One Tennessee farm is bringing lamb into the mainstream.
Farmers Elaine and Howard Dustin are animal people. That much is clear immediately as we meet them at their farm, Belfair Farms in Lawrenceburg, 90 minutes south of Nashville. Along with their 138 sheep, they have 10 dogs, 50 chickens, and eight horses. Having grown up in Florida herding cattle on horseback, Elaine is clearly at home with her animals. And while she adores her horses, sheep are their current passion.
Upon moving to Tennessee from Massachusetts five years ago, the couple couldn’t find any good lamb. “Get me two ewes and a ram so I can have my own meat,” she told her husband, Howard. But “just like potato chips, you can’t have one” Elaine laughed, so now they have a herd of hearty American Khatans and black-headed Dorpers. They formed “Ladies of the Lamb” with fellow female farmer Judy Conway in 2014. Four years later, Judy retired, leaving Howard and Elaine with the moniker.
Today, they’re phasing out the Dorpers, though to focus strictly on the Khatans, who have the best tasting meat. The Khatans are special in that they naturally shed, and are raised solely for meat. They grow a winter coat, that they instinctively rub off on the fence (at which point, the birds use for their spring nests). In contrast, other breeds, such as the more common Suffolk, grow a heavier wool coat that contains lanolin, which is what can give lamb an off-taste “like a wool sweater,” laughs Howard. The Khatans don’t have lanolin, hence their meat is sweeter and milder.
With sheep come shepherds. And theirs are prized Akbash—Turkish guard dogs. They have renown herding instincts and go to heroic efforts to protect their flock. According to Elaine, they can snatch a hawk from the air if too close to the sheep.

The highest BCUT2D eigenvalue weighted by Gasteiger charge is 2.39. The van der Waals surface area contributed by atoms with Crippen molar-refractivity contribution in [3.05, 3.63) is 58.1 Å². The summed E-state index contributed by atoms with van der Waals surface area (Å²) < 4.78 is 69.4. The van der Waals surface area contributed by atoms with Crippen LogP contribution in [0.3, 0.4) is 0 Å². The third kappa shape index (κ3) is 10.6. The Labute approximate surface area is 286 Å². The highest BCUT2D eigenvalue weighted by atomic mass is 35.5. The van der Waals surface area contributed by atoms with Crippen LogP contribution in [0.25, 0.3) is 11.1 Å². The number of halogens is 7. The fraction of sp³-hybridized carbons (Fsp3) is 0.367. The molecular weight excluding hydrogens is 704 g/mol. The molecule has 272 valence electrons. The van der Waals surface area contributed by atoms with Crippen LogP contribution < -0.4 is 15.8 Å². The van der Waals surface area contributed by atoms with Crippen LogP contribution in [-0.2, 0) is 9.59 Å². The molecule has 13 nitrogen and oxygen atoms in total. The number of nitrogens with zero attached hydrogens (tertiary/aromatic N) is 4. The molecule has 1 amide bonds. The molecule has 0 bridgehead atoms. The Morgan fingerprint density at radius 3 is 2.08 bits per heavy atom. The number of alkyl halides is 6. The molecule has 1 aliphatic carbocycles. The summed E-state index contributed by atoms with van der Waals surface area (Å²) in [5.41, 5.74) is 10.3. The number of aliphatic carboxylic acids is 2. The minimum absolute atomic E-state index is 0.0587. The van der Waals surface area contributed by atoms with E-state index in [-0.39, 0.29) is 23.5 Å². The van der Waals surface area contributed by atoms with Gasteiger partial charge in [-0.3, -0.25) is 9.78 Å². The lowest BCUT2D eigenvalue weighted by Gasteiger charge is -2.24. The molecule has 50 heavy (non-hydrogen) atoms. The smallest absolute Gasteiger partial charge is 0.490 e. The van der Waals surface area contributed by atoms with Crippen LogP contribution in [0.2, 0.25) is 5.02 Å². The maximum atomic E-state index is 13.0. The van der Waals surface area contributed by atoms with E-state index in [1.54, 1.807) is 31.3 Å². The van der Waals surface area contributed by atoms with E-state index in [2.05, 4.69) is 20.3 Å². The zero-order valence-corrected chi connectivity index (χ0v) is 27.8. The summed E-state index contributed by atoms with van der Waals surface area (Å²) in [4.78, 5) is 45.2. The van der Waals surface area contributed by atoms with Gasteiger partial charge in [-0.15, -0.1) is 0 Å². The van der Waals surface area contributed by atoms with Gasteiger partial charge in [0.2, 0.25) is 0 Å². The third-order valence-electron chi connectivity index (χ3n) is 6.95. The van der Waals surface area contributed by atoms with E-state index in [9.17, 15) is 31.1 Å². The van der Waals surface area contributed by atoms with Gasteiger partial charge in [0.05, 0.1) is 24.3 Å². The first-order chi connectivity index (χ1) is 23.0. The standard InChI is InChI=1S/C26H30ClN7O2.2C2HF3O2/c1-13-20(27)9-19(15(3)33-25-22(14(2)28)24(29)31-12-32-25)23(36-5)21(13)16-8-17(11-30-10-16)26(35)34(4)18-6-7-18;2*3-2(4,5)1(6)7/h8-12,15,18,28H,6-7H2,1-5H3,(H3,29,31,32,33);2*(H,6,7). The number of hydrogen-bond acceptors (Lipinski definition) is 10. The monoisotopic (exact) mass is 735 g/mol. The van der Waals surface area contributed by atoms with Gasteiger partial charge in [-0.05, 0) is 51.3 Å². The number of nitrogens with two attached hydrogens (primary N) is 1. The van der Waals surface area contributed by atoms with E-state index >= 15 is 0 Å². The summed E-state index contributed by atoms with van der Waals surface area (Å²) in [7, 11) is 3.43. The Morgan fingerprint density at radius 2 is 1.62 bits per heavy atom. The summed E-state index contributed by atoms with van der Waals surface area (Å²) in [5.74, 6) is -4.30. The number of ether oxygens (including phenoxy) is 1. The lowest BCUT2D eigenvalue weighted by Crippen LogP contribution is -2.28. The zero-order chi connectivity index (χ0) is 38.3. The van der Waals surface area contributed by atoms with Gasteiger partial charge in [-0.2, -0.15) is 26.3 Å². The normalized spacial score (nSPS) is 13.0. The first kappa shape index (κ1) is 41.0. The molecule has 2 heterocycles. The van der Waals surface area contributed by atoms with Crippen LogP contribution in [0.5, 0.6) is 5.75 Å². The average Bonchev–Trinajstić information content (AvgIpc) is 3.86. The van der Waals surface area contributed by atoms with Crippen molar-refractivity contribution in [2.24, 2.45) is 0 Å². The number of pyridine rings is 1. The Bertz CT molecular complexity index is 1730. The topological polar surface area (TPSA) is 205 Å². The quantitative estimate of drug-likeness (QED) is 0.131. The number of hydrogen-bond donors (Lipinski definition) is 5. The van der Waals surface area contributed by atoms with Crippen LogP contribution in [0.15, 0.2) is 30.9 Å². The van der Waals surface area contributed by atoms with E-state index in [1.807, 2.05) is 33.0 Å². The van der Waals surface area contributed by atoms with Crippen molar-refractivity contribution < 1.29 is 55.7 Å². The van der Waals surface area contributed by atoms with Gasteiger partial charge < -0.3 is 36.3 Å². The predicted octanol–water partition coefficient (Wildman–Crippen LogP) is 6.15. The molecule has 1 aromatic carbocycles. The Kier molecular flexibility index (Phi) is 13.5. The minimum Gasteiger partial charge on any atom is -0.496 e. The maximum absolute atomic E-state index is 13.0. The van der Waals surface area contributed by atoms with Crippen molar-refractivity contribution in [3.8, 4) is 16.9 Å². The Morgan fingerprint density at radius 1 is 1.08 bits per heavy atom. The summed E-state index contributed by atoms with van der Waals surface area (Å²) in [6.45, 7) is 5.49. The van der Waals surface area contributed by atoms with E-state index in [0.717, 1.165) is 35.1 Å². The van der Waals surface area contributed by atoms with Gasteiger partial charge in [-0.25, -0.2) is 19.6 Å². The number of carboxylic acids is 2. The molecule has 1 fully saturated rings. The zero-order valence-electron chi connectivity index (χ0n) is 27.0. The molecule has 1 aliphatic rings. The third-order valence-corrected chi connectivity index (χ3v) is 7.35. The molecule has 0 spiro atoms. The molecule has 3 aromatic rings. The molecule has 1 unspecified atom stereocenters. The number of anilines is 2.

Elaine looks proudly at the flock, and says, “Lamb is the forgotten food.” Countries around the world celebrate the meat, and Elaine believes the American palate will soon follow. As a result, they produce a variety of products, including lamb sausage, lamb bratwurst, and lamb jerky. They also sell a variety of sheep milk cheeses.
You can find them Thursdays through Sundays at the Nashville Farmers Market. Look for the booth decorated with photos of sweet lambs and their Akbash protectors. More information at ladiesofthelamb.com.
Looking for tasty ways to cook lamb? Try this Roasted Leg of Lamb with Chimichurri or make lamb burgers—Elaine Dustin likes to mix ground sausage with the ground lamb in her recipe that uses 1 pound ground lamb, ½ pound lamb sausage, 4 ounces crumbled feta cheese, ¼ cup chopped fresh mint or rosemary, 1/2 cup chopped green onion, 2 minced cloves garlic, salt, and pepper. She combines the ingredients, shapes the mixture into 6 patties, and grills the burgersto desired doneness.
*This story comes to us from Edible Nashville. Photos by Lauren Daughtery